53. Straw, by its decay in the soil, produces humus and, therefore acts in the same way just as does the decay of other forms of vegetation.

  54. Stable manure alone will restore the humus and overcome the rebellious behavior of the soil.

  55. It is probable that the reduction of humus is due more to the lack of effort to maintain the supply than to the actual destruction of it by culture methods.

  56. Even where this is not done, the alfalfa will add to the humus of the soil by its own wastes both from root and stem.

  57. Any fresh excavation of cellar or cistern, or cut for road or railway, will show the characteristics of the humus layer.

  58. On the preglacial hillsides the humus layer must have been comparatively thin, while the broad glacial plains have gathered deep black soils, rich in carbon and nitrogen taken from the atmosphere.

  59. As it sinks into the ground and becomes what is termed ground water, it takes into solution from the soil humus acids and carbon dioxide, both of which are constantly being generated there by the decay of organic matter.

  60. Soil usually contains more or less dark, carbonaceous, decaying organic matter, called humus, and is then often termed the humus layer.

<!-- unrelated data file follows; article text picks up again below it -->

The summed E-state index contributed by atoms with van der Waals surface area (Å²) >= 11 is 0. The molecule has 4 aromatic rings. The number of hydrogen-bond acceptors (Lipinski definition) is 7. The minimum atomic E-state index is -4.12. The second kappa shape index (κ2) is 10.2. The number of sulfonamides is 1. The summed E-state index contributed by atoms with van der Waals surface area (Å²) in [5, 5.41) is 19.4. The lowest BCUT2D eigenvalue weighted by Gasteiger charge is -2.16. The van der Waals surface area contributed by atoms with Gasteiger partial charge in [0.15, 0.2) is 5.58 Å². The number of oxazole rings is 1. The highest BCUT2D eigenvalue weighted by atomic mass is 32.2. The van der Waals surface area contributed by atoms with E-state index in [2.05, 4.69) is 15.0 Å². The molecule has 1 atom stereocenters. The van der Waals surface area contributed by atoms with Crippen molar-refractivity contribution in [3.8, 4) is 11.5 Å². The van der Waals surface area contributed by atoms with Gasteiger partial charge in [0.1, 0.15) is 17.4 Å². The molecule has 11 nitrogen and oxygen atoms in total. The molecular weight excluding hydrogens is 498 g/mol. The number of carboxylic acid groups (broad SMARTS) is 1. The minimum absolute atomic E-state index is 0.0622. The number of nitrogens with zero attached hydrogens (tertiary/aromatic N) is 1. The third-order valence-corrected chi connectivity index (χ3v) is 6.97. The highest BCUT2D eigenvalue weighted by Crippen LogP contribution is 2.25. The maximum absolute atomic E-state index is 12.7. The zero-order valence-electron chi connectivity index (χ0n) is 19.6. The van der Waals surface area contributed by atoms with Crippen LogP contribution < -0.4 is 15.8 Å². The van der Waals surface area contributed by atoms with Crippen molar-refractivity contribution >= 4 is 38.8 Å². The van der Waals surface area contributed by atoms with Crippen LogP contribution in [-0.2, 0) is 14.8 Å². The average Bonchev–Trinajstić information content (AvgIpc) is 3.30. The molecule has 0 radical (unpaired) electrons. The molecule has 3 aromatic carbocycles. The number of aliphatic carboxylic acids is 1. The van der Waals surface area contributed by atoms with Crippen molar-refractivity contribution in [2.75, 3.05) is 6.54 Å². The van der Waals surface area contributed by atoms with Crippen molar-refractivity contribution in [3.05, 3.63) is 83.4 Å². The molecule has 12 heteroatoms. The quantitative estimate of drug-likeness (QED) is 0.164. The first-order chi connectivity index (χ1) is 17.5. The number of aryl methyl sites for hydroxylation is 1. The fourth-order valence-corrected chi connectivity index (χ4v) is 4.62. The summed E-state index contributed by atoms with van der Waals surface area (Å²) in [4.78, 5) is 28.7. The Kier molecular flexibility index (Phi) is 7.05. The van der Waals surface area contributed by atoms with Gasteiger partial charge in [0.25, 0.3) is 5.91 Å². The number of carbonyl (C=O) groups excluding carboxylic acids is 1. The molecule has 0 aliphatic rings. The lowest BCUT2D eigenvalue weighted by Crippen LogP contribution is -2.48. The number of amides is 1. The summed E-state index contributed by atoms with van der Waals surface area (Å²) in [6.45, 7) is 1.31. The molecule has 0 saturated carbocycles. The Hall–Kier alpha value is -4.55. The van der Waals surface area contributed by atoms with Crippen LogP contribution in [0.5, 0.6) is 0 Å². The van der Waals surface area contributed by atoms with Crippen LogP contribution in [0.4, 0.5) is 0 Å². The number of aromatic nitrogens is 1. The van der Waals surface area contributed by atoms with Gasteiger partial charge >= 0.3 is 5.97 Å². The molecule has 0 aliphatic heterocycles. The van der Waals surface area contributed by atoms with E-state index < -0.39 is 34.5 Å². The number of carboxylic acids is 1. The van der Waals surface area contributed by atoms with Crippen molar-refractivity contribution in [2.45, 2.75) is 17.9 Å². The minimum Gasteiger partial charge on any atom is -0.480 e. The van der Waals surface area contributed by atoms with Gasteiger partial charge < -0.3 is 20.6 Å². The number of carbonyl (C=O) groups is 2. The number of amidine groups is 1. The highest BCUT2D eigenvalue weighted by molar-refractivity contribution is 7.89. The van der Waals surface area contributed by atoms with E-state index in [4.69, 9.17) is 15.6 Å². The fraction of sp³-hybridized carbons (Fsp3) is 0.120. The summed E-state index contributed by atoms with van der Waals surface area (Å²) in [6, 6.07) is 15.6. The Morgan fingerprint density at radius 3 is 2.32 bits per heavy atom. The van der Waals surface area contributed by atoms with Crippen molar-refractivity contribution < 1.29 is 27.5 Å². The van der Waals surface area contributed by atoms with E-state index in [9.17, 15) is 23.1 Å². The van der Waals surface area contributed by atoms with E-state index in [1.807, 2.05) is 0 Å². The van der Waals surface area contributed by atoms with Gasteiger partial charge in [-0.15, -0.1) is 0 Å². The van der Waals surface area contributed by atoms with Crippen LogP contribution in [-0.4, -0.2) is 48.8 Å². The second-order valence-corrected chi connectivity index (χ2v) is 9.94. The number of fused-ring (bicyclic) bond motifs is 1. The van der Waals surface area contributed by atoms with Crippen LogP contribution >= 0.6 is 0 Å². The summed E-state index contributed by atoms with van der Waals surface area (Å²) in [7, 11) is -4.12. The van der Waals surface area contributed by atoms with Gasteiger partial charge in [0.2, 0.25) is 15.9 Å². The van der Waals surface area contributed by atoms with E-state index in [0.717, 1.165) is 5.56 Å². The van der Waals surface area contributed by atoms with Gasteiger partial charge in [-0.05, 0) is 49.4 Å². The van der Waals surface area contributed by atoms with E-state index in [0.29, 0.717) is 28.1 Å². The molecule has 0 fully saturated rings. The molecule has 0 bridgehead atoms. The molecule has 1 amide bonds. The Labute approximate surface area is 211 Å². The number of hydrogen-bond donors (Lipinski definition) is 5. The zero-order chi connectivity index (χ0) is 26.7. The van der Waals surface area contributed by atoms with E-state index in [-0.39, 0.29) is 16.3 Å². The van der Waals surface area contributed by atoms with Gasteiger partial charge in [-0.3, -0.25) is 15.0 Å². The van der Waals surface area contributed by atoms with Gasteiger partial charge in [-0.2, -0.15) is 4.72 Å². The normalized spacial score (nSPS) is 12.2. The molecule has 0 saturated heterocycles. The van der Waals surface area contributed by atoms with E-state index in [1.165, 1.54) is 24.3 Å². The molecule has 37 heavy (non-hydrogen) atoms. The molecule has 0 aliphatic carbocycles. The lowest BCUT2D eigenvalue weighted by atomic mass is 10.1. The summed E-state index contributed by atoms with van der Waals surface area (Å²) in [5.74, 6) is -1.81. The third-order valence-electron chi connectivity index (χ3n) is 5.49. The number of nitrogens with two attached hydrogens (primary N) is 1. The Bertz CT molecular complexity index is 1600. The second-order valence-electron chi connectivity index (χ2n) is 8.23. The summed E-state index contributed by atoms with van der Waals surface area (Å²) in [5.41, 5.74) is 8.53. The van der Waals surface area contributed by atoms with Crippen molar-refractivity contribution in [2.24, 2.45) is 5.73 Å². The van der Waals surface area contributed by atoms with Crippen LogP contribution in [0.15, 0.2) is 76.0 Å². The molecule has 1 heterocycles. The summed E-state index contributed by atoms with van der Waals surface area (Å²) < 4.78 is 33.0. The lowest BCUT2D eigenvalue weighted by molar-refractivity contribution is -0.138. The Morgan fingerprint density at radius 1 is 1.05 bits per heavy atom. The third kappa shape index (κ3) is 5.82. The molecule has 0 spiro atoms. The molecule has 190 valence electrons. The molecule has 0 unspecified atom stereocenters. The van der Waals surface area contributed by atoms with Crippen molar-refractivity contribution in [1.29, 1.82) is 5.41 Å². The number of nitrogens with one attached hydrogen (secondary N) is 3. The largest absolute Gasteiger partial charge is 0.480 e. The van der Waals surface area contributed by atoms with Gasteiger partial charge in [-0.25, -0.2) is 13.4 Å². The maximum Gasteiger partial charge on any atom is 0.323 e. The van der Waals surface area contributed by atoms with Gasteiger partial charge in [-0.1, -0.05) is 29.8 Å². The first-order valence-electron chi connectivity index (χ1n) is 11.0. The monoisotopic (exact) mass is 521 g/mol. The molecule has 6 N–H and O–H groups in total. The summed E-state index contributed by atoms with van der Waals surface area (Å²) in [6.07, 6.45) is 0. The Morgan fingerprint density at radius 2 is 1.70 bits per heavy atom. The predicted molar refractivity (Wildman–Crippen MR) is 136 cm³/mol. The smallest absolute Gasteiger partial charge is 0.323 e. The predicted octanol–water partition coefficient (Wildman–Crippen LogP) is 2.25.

61. The mingling of humus and the subsoil is brought about by several means.

  62. It must contain plenty of humus or vegetable matter to prevent packing.

  63. If the soil is infertile, some form of humus should be worked in at the time of planting.

  64. Cultivation, with attention to humus and fertility, are necessary to proper tree growth and nut production.

  65. Lime breaks down vegetable matter and makes its constituent plant foods quickly available, but prevents a build-up of humus in the soil.

  66. With proper conditions of moisture and aeration, sawdust, when mixed with quickly decaying material like kitchen garbage, can be reduced to an excellent, usable humus in three summer months.

  67. Mr. Burgart's method has the advantage not only of guarding the trees from excessive winter injury but at the same time adds an almost immediately available source of humus and nutrients to the soil for spring growth.

  68. Underfoot Paul felt a humus that might have been a thousand years in growing; he prodded it with his knife--a white worm curled in mimic death.

  69. Two were hopelessly torn; he dug a hole in the humus and dropped those in, smoothing the surface, wondering at his need for an act which could mean nothing to the unhappy morsel of perception on the tree trunk.

  70. They also greatly facilitate the downward passage of roots of moderate size; and these will be nourished by the humus with which the burrows are lined.